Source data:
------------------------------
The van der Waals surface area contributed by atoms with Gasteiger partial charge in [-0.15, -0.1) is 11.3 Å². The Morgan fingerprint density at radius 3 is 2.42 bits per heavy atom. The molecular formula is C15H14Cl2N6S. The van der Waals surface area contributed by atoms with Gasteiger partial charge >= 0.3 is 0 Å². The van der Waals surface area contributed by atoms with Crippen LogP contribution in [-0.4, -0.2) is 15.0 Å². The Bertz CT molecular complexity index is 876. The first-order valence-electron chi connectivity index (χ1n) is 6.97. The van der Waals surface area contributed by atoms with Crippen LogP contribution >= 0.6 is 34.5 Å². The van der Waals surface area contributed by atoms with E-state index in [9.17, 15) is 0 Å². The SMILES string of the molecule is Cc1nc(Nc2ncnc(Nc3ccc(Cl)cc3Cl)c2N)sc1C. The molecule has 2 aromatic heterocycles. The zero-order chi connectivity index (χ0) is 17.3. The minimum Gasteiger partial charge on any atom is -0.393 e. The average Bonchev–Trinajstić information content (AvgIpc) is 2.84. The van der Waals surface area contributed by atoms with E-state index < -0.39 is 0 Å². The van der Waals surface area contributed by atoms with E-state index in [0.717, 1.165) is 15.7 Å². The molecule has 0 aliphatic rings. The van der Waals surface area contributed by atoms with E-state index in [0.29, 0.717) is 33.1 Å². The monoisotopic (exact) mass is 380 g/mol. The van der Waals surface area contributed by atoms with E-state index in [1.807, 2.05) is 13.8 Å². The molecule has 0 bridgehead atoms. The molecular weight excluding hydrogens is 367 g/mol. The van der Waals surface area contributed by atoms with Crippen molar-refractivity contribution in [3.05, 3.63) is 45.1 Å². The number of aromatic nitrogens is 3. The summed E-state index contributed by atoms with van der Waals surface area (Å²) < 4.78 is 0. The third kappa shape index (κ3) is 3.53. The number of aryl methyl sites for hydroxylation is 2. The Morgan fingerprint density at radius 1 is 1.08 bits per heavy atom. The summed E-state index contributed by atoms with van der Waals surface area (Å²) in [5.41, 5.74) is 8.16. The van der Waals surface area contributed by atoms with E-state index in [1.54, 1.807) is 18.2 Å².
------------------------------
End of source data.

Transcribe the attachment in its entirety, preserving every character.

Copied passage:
The van der Waals surface area contributed by atoms with Gasteiger partial charge in [-0.15, -0.1) is 11.3 Å². The Morgan fingerprint density at radius 3 is 2.42 bits per heavy atom. The molecular formula is C15H14Cl2N6S. The van der Waals surface area contributed by atoms with Gasteiger partial charge >= 0.3 is 0 Å². The van der Waals surface area contributed by atoms with Crippen LogP contribution in [-0.4, -0.2) is 15.0 Å². The Bertz CT molecular complexity index is 876. The first-order valence-electron chi connectivity index (χ1n) is 6.97. The van der Waals surface area contributed by atoms with Crippen LogP contribution >= 0.6 is 34.5 Å². The van der Waals surface area contributed by atoms with E-state index in [9.17, 15) is 0 Å². The SMILES string of the molecule is Cc1nc(Nc2ncnc(Nc3ccc(Cl)cc3Cl)c2N)sc1C. The molecule has 2 aromatic heterocycles. The zero-order chi connectivity index (χ0) is 17.3. The minimum Gasteiger partial charge on any atom is -0.393 e. The average Bonchev–Trinajstić information content (AvgIpc) is 2.84. The van der Waals surface area contributed by atoms with E-state index < -0.39 is 0 Å². The van der Waals surface area contributed by atoms with E-state index in [0.717, 1.165) is 15.7 Å². The molecule has 0 aliphatic rings. The van der Waals surface area contributed by atoms with E-state index in [0.29, 0.717) is 33.1 Å². The monoisotopic (exact) mass is 380 g/mol. The van der Waals surface area contributed by atoms with E-state index in [1.807, 2.05) is 13.8 Å². The molecule has 0 bridgehead atoms. The molecular weight excluding hydrogens is 367 g/mol. The van der Waals surface area contributed by atoms with Crippen molar-refractivity contribution in [3.05, 3.63) is 45.1 Å². The number of aromatic nitrogens is 3. The summed E-state index contributed by atoms with van der Waals surface area (Å²) < 4.78 is 0. The third kappa shape index (κ3) is 3.53. The number of aryl methyl sites for hydroxylation is 2. The Morgan fingerprint density at radius 1 is 1.08 bits per heavy atom. The summed E-state index contributed by atoms with van der Waals surface area (Å²) in [5.41, 5.74) is 8.16. The van der Waals surface area contributed by atoms with E-state index in [1.54, 1.807) is 18.2 Å².